A world-first solution that could keep tonnes of plastic, glass and tyres out of landfill is closer to reality after two Victoria University researchers earned a state government grant.
Civil engineering lecturer Dr Ehsan Yaghoubi and Professor Sam Fragomeni, both of the university’s College of Engineering and Science and Institute for Sustainable Industries and Liveable Cities, recently gained support for a project through Sustainability Victoria’s $37 million Recycling Industry Strategic Plan fund.
The project – which includes collaborators from the geotechnical team of the University of Melbourne and industry partners City West Water and Ground Science – will validate the performance of a blend of 100 per cent recycled materials instead of virgin aggregates in backfill for sewer pipeline infrastructures.
According to Yaghoubi, there could be appealing mechanical performance as well as environmental benefits as a result of the work. The industry partners, Ground Science and City West Water brought up a lack of quality control for clay backfilled trenches.
“Together with our collaborators, we came up with the idea of using a blend of materials that have self-compacting properties, or at least we can have more control over their compaction or achieved density,” Yaghoubi said.
City West Water is providing two locations at one of their sites and has offered to assist with expert advice and construction. Yaghoubi said that this is important for carrying out their research and evaluating the recycled blends under real-world conditions.
The project addresses a collection of major problems. Besides overcoming expansive clay’s limitations which spread over many areas in Australia, the mix will also save on construction companies excavating, crushing and transporting virgin aggregates, with suppliers looking increasingly further afield – sometimes 200 km away – for supplies to truck in.
The researchers’ solution involves a blend of recycled tyre, plastic and glass, with glass to make up between 70 and 80 per cent of the final formulation. “Repurpose It” is supporting the project by donating about 150 t of washed recycled glass free of charge for construction of the trial sites.
The project and partners
At the time of writing, Yaghoubi’s team is still at the laboratory stage, and has run geotechnical and environmental testing on different blends, preparing to move on to site testing in late-August or early September.
He explained that others have used backfill mixes including a limited amount of recycled materials including glass but using 100 per cent recycled content is likely a world-first.
The team will use two construction sites with two different shortlisted blends, with these sites instrumented and monitored for 12 months to gauge settlement during weather events like rain or dry spells.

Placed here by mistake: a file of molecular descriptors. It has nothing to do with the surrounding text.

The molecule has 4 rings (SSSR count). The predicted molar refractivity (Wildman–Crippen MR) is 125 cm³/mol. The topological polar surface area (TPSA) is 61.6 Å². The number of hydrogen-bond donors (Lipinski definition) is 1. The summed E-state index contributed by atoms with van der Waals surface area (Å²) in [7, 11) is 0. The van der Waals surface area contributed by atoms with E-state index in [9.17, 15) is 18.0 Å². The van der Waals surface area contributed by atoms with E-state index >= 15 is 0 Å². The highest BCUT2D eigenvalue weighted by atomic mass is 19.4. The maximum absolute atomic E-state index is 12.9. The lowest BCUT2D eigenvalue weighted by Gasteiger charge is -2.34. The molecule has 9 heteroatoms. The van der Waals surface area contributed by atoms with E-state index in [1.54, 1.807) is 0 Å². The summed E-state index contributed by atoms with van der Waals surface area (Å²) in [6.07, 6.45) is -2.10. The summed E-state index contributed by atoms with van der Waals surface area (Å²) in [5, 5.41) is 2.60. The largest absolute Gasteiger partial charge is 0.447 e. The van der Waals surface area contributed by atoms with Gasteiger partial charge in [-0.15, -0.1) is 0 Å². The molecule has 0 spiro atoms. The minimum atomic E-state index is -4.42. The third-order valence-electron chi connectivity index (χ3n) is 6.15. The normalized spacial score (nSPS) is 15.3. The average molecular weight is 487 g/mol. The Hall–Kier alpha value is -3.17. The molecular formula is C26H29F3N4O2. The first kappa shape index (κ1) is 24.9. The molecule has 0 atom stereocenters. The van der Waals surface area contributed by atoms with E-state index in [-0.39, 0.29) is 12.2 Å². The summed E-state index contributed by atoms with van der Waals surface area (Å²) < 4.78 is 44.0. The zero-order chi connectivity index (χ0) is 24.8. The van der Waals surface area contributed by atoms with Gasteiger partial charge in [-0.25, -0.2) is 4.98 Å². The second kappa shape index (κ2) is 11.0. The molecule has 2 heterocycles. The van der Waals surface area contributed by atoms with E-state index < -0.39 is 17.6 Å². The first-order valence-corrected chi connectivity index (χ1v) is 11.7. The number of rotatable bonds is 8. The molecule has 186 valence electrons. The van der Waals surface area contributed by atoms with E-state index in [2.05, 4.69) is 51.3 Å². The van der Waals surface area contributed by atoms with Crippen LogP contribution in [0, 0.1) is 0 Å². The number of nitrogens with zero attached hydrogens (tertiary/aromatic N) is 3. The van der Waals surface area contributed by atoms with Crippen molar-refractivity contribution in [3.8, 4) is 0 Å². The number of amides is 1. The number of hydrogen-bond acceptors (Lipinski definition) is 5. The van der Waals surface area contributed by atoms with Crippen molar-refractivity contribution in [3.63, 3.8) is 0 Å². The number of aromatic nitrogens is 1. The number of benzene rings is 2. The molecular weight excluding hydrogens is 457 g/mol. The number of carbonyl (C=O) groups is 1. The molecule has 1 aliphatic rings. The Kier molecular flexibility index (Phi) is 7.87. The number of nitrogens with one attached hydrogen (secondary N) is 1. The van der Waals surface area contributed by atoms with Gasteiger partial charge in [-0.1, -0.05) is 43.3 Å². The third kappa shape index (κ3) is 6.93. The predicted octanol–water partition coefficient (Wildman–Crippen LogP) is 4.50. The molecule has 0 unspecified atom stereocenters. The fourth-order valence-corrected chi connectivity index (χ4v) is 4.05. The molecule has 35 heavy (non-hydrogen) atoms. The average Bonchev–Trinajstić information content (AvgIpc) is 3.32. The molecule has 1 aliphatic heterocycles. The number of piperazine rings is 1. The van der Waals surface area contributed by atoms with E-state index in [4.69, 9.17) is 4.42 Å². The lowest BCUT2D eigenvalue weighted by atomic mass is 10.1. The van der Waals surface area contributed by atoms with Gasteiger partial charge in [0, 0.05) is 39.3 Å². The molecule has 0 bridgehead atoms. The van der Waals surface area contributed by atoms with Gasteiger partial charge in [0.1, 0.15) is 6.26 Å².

Partners include a geotechnical team from University of Melbourne, the geotechnical firm Ground Science, and City West Water. Yaghoubi said University of Melbourne is contributing expertise for a bespoke fibre optic sensor system that will monitor ground movement and settlement. This is an alternative to strain gauges for monitoring settlement. Ground science is assisting with geotechnical testing and expert advice and City West Water is contributing to construction of the sites.
“The strain gauge only gives you one data point in the underground space. Let’s say you use 10 different strain gauges, at different depths, at different locations along the trench, and still, you only have 10 data points,” he said.
“But with fibre optic sensors, it’s distributed monitoring. These are small, very tiny cables that you place in the ground in different depths. Along the length of the cable, we can have continuous data collection. It gives us way more evaluation points.”
A project for the times
Yaghoubi has a background in pavement and geotechnical engineering and has contributed to several infrastructure projects during his employment in the industry. He worked for Coffey before joining Victoria University (VU).
The university’s reputation for engineering is on the rise. It placed in the top three in the state for engineering and technology in the Times Higher Education charts, where it was also 56th in Young University Rankings this year. VU also rated well above world standard in the latest Excellence in Research for Australia rankings in engineering.
There is a focus on industry engagement on major projects, such as this one, and on producing work-ready graduates familiar with real-world problems.
As far as real-world problems go, turning waste back into a resource appears to be the biggest challenge right now.
Australia is scheduled to end exports of waste glass beginning next year, and will have phased out plastic, paper and tyres by 2024. Following the 2018 waste import clampdown by China – which took 619,000 t of our plastic in 2017 – there is an imperative to find new applications for what we throw away.
“Everybody knows it’s good to reuse recycled materials, but the uncertainties with the mechanical performance as well as potential environmental problems may be the reason why application of these materials is delayed,” said Yaghoubi, whose field is one that can make a real difference in the situation.
“Construction projects, generally civil engineering projects, require a lot of materials to be used. The volume of the material is normally significant, whether it is a road or backfilling kilometres and kilometres of trenches.”
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